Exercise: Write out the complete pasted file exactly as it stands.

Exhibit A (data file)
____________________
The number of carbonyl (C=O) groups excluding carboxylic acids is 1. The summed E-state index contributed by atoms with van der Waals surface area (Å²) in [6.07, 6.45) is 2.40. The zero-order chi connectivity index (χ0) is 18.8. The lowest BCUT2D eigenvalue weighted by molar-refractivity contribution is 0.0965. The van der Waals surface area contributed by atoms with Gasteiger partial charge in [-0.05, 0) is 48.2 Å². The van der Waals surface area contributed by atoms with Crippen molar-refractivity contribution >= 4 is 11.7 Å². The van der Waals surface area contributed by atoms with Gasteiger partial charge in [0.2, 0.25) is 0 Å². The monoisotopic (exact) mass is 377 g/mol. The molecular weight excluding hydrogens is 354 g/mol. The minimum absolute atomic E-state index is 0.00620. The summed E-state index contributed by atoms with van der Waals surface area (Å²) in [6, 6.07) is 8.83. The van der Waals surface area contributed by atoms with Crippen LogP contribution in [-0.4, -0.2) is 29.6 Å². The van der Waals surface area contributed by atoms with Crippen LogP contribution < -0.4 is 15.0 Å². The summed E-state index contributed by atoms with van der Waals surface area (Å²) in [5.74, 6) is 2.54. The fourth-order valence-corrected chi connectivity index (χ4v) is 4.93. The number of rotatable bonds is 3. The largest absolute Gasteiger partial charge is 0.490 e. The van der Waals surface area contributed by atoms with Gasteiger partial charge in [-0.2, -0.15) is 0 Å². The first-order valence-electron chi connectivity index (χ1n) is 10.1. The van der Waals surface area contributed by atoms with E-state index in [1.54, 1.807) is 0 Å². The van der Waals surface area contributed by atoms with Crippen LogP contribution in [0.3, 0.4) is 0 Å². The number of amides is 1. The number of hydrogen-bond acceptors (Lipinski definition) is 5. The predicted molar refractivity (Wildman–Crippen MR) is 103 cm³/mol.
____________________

The number of carbonyl (C=O) groups excluding carboxylic acids is 1. The summed E-state index contributed by atoms with van der Waals surface area (Å²) in [6.07, 6.45) is 2.40. The zero-order chi connectivity index (χ0) is 18.8. The lowest BCUT2D eigenvalue weighted by molar-refractivity contribution is 0.0965. The van der Waals surface area contributed by atoms with Gasteiger partial charge in [-0.05, 0) is 48.2 Å². The van der Waals surface area contributed by atoms with Crippen molar-refractivity contribution >= 4 is 11.7 Å². The van der Waals surface area contributed by atoms with Gasteiger partial charge in [0.2, 0.25) is 0 Å². The monoisotopic (exact) mass is 377 g/mol. The molecular weight excluding hydrogens is 354 g/mol. The minimum absolute atomic E-state index is 0.00620. The summed E-state index contributed by atoms with van der Waals surface area (Å²) in [6, 6.07) is 8.83. The van der Waals surface area contributed by atoms with Crippen LogP contribution in [-0.4, -0.2) is 29.6 Å². The van der Waals surface area contributed by atoms with Crippen LogP contribution < -0.4 is 15.0 Å². The summed E-state index contributed by atoms with van der Waals surface area (Å²) in [5.74, 6) is 2.54. The fourth-order valence-corrected chi connectivity index (χ4v) is 4.93. The number of rotatable bonds is 3. The largest absolute Gasteiger partial charge is 0.490 e. The van der Waals surface area contributed by atoms with Gasteiger partial charge in [-0.2, -0.15) is 0 Å². The first-order valence-electron chi connectivity index (χ1n) is 10.1. The van der Waals surface area contributed by atoms with E-state index in [1.54, 1.807) is 0 Å². The van der Waals surface area contributed by atoms with Crippen LogP contribution in [0.3, 0.4) is 0 Å². The number of amides is 1. The number of hydrogen-bond acceptors (Lipinski definition) is 5. The predicted molar refractivity (Wildman–Crippen MR) is 103 cm³/mol.